Thinking is an art form, just like Rodin's well known piece of sculpture. In like fashion, a flash of inspiration hits me and seeing as I have time, I decided to attend forthwith my train of thought and write it down for posterity's sake.
The Trouble with Humanism and Morality
I have a quarrel with those who reject Christ yet still claim a high moral ground. I have no problem conceding the obvious: That it is possible to be in a state of unbelief and yet still be a moral person. There are many Atheists/Muslims/Pagans/Hindus/Sikhs etc. in Canadian society that would be regarded as 'moral' persons by average secular standards. So yes, both a Christian and a non-Christian can be moral. The question then becomes: Who will be more faithful over the long haul in their morality and ethical conduct?
The Limits of Earthly Sanctions
We intrinsically know that certain things are wrong. Our parents instructed us so when we were little. We regard others who likewise hold to the same common beliefs in a positive light. For those of us in the legal field, we familiarize ourselves with the laws that govern Canadian society. We are warned not to break the law or to engage in unacceptable behavior. Once those moral boundaries are breached, certain penalties or sanctions will be levied against us. Seems fair enough to the rational and reasonable person. But what of the classic case where temptation comes along (which invariably catches us in a position of weakness) and we have every reason to believe that any sanction(s) has been momentarily lifted. What do we do then?
Is a Cost/Benefit Analysis Sufficient?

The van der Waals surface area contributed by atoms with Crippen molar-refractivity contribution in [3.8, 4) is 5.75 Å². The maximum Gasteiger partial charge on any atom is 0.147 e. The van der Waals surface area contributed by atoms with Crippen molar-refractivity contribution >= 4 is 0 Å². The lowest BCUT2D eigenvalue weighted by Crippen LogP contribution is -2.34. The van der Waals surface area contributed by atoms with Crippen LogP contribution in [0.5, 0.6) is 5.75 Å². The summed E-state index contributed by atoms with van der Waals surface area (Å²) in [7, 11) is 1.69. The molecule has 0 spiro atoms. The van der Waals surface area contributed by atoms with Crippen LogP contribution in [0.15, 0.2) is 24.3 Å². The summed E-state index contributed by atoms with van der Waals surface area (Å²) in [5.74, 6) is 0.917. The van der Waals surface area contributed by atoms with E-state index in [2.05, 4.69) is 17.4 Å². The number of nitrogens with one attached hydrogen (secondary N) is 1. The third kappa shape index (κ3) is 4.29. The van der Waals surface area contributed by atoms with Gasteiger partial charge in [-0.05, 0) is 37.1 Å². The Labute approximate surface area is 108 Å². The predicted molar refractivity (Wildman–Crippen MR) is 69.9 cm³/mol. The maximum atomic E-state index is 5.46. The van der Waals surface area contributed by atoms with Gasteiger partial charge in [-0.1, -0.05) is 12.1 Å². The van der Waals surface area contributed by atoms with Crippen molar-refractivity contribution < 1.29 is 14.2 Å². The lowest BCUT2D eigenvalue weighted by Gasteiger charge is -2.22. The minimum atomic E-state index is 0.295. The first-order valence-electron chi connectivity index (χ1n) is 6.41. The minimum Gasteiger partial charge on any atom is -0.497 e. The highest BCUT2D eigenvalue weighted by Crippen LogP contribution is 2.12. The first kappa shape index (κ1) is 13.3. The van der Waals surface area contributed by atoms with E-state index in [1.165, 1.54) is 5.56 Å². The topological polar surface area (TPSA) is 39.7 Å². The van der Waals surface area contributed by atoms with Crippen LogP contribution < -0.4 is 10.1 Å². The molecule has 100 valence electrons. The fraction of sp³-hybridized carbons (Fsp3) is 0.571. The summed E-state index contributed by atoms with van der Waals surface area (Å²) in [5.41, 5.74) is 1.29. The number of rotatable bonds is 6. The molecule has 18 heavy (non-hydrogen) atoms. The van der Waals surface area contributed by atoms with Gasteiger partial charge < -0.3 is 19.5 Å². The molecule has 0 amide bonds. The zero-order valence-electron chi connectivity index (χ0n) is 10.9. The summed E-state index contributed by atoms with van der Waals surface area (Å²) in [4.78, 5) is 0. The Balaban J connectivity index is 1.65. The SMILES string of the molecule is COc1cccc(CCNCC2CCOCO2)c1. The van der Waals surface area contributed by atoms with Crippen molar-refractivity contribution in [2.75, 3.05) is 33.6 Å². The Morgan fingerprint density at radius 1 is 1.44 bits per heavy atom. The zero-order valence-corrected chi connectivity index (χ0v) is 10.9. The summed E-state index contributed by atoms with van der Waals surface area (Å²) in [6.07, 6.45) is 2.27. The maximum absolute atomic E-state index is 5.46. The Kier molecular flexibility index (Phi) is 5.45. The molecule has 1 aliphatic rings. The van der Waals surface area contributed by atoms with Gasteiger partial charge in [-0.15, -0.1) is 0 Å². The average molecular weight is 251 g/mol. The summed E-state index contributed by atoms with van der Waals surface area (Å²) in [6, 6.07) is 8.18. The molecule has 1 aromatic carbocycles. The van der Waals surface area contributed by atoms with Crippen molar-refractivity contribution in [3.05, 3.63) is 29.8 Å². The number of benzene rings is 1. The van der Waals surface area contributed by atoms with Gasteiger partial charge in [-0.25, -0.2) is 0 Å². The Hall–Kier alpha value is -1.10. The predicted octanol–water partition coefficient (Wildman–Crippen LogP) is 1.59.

Can a moral society which believes in the rule of law prescribe acceptable behaviors to its citizens and regard that on its face to be wholly sufficient? Would it be enough to ask those committing unlawful acts to give pause because of public moral sentiments? In a business setting, decisions are made based on the cost involved and the benefit that will be the reward. Profit is the key motivation for that businessperson in their decision-making process. Taking care of the bottom line is indeed critical. However, can the same approach be used for the individual in all cases? That is do we refrain from 'bad things' merely due to cost considerations and carry out 'good things' because of the benefits it confers?
The Superficiality of such an Assumption
Here lies the problem of such thinking. On the face of it, we engage in approved behavior because we fear being ostracized. We do good in order to gain the advantage over others (a sort of 'pay it forward' tribalism) in order to 'cash in' the favor at a later date. The 'good' that we do for the most part is based on self interest and is rather narrow in its scope and effect. This is precisely where the humanist model falls apart. There has to be something substantive in our morality that guides us in our everyday lives.
God and Man
Here we enter the crux of the argument. Morality that is divorced from God is a cynical and cruel one. A God-fearing Christian will not cause harm simply because statutory and common law forbids it. He will faithfully seek out goodness because he knows who he is ultimately accountable to. The impetus towards godliness and the desire to uphold the law is significantly higher for those who believe in a just and holy God. That is why such criminal acts as murder are seen in a particularly harsh light. The taking of life is not the problem per se. After all, we routinely slaughter livestock and think nothing of it. No, the murder of a person is special, because of the unique relationship that God has with Man. Plants and animals were created 'according to their kinds' but in the unique case of Man it is God who makes him in His image and gives him special custodial privileges over His creation. If there is no God (and therefore no superior relationship with Man to speak of) than Man becomes nothing more than a clever ape.
Man Apart From God is a Sorry Lot
So what do the ungodly do with these 'clever apes' who do not wish to conform? The totalitarian impulse to 'wipe them off the face of the earth' has never really left us. A godless man might be moral, but he will not stay moral for long if sanctions are removed. A Christian nation such as Germany learned the hard way when it chose the promises of a false messiah over God's unfailing love. Even in hard times, God is still with us. A sobering thought for those who wish to embrace morality apart from divine guidance.